Tuesday, October 29

Mini Reviews: October 29th Edition [Nintendo Switch eShop]

Skullgirls 2nd Encore [Nindie Choice!] - While I’ve consistently heard nothing but great things about Skullgirls from my friends who are massive fighting fans up until PAX this year I’d never gotten to check it out myself. Watching the game being played it’s hard not to be impressed by the diverse and beautifully-animated characters, some of which have some of the craziest moves and specials I think I’ve seen. It’s also very apparent that this is a pretty technical fighter, which was where my one real concern with the game cropped up. What’s a bit shocking though is that in general for someone like me who has played a fair number of fighters for the most part the moves that trigger the on-screen chaos feel natural and mostly intuitive. Simply experimenting on the fly moves and even combos seemed to come to me pretty easily. From there it’s all about the flow of gameplay and the best word to describe it is intense. Solo players should appreciate the story mode that provides some background for the very odd menagerie of fighters, but everyone should appreciate the choice to go 1-on-1 or up to 3-on-3, providing for plenty of opportunities for changing tactics and generally catering the matches to your liking. Available online play is definitely appreciated, though it’s important to note that even great indie titles on Switch don’t tend to have online communities that survive for long. While there have been very good indie fighters on the Switch I actually think this one is the best.

Tangle Tower [Nindie Choice!] - When there are so many point-and-click style adventures available on the Switch it pays to try to stand out. Smart puzzles, some quirky characters, and a sense of humor have pretty well become standard features so the bar has become pretty high if you want to stand out from the generally very enjoyable pack. Where Tangle Tower manages to get an edge is with well-delivered voice acting, some particularly weird characters you’ll interact with, and even some surprises in terms of puzzle variety and creativity. Throw this all together with a compelling mystery and the average puzzle fan should find plenty to enjoy over the course of a handful of hours with this one.

Vortex Attack EX - As a huge fan of arcade classics from many genres I’ve played more than my share of space shooters. As such, Vortex Attack EX very much feels targeted at someone like me specifically who can not only take on the challenge but appreciate the pretty wide variety of influences on its play mechanics. Your goal is simple, shoot enemies, avoid being hit, collect power-ups and gems that fall, and try to survive. As you progress and get more effective the game rewards you with each new mothership you defeat with a new ship variant to choose from as you start each game. These are really the game’s overall saving grace as each of them plays quite differently and provide both an incentive to play another run to try them out and new styles of play to master as you work to discover which works best for you. While it may not quite reach the heights of some of the other retro shooters on the system its budget price and variety in play styles still make it worthwhile for classic arcade shooter fans.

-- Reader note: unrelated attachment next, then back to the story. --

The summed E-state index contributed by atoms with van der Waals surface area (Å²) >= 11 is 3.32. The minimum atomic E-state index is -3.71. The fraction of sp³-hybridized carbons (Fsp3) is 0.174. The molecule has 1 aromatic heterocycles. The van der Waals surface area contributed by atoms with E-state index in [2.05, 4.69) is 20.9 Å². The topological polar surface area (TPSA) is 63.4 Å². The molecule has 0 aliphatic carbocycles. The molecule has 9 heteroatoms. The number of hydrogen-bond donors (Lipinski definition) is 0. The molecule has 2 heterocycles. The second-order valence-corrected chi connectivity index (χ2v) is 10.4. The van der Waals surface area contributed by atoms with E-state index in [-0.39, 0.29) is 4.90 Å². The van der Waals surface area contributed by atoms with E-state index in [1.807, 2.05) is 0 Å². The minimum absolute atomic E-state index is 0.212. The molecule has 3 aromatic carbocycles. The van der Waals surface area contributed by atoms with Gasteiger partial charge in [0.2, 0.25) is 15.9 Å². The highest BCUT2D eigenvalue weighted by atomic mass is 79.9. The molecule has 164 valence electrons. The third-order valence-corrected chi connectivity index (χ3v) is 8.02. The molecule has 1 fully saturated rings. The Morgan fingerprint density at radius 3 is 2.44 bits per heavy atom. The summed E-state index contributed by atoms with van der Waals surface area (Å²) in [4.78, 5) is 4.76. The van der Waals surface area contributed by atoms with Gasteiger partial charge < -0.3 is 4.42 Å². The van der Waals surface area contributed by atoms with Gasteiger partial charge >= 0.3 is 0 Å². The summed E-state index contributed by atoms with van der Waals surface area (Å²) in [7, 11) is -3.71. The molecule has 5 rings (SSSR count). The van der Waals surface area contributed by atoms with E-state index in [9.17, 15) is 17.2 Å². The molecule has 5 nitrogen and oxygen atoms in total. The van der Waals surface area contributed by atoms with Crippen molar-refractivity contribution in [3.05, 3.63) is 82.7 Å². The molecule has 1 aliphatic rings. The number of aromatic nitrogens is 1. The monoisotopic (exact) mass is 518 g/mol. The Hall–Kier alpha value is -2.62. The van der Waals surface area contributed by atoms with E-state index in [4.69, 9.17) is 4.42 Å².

Dark Devotion - Take a somewhat gothic setting with various lethal monsters, traps, and perils, then add in a variety of weapons and power-ups you can slowly grind to acquire and you have Dark Devotion. In a vacuum while this wouldn’t necessarily be considered a great title overall it would likely garner some attention. The challenge, though, is the availability of titles that are very similar but have an overall edge in terms of depth and quality. On the one hand the grinding and weapons have a fair amount in common with Dead Cells, on the other the setting, style, and difficulty are reminiscent of Blasphemous. While I think Dark Devotion works and is worthwhile for the proper audience the comparisons are impossible not to make, and unfortunately in those match-ups I’d consider this title to be lacking by comparison. Still, if you want to get your gothic grind on it’s challenging and has its moments.

Ultra Off-Road 2019: Alaska - Having never gone off-roading, let alone been to Alaska, I’m unable to comment on the authenticity of the experience offered by this title. In my mind, however, I’ll assume the experience is less like trying to maneuver a brick on wheels through an odd mess of a landscape then this. The challenge with a title like this is trying to figure out who it is ultimately for, and what the target experience is supposed to be. I suppose it was shooting for a simulation akin to a game like Spintires, but if so the lack of any real depth or a sense of quality make it come up far short of that mark. From the unusual need to pick up and eat food to there seeming to only be one standard clunk sound no matter what you make contact with this off-road experience stalls out before it even gets started.